Attitude Makes a Difference
In previous articles, I’ve written about finding a good doctor and firing bad ones. But another important part of my experience with good clinical support focuses on the staff at a medical office. For me, the competence, friendliness, and support of the staff can make or break the relationship.
The practice is just as important as the doctor
A few years ago I had to fire my general practitioner because of a combination of her availability and responsiveness. In the end, I discovered a number of problems and it was distressing because I liked the doctor as a person. One of the biggest problems was that she could never fit me in when I had an urgent health issue, such as an infection. Instead I had to go to the ER, which to me seemed like not having a GP at all.
But another major problem was that I could never get paperwork through the office in a prompt and accurate manner. I learned later that it was a combination of the doctor’s disorganization and the failure of the staff to manage these items. No surprise, but paperwork is super important for health insurance and getting coverage on things I need, like my wheelchair!
In the end, I had to choose between getting my needs met and the incompetence of this medical practice. But it definitely made me more wary and aware of the role of clinical staff.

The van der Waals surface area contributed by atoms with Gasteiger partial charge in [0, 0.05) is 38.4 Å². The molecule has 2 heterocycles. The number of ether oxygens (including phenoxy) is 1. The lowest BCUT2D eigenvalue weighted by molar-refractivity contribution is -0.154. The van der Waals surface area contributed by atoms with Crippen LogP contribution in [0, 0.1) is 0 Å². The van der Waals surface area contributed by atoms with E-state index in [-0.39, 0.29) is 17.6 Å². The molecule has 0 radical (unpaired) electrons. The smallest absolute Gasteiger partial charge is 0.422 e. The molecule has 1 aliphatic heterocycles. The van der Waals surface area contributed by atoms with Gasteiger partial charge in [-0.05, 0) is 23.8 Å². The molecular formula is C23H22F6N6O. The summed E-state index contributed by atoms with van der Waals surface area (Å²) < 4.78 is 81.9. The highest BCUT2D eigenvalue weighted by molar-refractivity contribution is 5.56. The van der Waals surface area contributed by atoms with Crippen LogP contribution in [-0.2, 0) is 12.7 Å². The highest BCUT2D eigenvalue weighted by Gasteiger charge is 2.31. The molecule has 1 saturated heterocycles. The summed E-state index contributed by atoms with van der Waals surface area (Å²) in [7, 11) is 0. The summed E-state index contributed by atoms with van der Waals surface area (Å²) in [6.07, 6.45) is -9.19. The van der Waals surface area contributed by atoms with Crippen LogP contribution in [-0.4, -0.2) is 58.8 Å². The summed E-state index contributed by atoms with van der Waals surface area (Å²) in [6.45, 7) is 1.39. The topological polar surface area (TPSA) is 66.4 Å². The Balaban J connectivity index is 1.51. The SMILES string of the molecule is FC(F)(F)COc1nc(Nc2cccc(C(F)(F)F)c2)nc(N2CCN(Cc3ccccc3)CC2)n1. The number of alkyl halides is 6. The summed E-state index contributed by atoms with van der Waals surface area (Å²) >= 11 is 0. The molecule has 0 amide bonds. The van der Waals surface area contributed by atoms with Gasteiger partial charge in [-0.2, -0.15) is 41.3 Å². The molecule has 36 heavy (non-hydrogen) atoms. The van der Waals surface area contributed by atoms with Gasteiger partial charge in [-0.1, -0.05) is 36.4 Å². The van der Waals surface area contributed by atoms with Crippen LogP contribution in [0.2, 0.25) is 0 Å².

For example, when I need anything from my rheumatologist I know his assistant and how to reach her. She writes letters for him to sign, follows up with the health insurer on getting medications approved, and just makes sure that things happen in a timely manner. And she is super nice about it and follows up to make sure I have what I need. Just stellar!
I am less enamored of a nurse at my new GP who doesn't seem to care at all about patients. When I met her for the first time and she showed me in my wheelchair to an inaccessible exam table, I just about flipped. It seemed willfully rude to bring me into a room that I could not use. Then when I politely asked to me moved and she brushed me off, that was the nasty icing on the rotten cake. This is a person who clearly doesn’t care about her patients and supporting their care.
My experience with the nurse at my rheumatologist (ironically in the same office space!) could not be more different. She always asks how I am, moves a chair out of the room to accommodate my wheelchair, and talks baseball because we’re fans of the same team. In just a couple minutes of interaction, I know that she cares about me and my wellbeing and is working to help set the
appointment on the best foot.
It may sound silly, but for someone who spends a lot of time in doctors’ offices, attitude really makes a difference. I don’t want to be somewhere where I don’t have the feeling that they care about me and doing their job to support my health, whether it’s a doctor prescribing treatment, a staff member processing my health insurance claim, or a nurse recording my vital signs. A caring attitude keeps me coming back, especially when my health gets rough and I don’t want to engage in the challenges of treatment.
I’m not going to change my GP because of one bad nurse interaction, but I have taken note of it and will look out for the signs of a trend. I hope that she was having just one bad day. But I won’t let my care be compromised by bad attitudes.
On a scale of 1(low) to 5(high), how difficult is it for you to talk about having RA?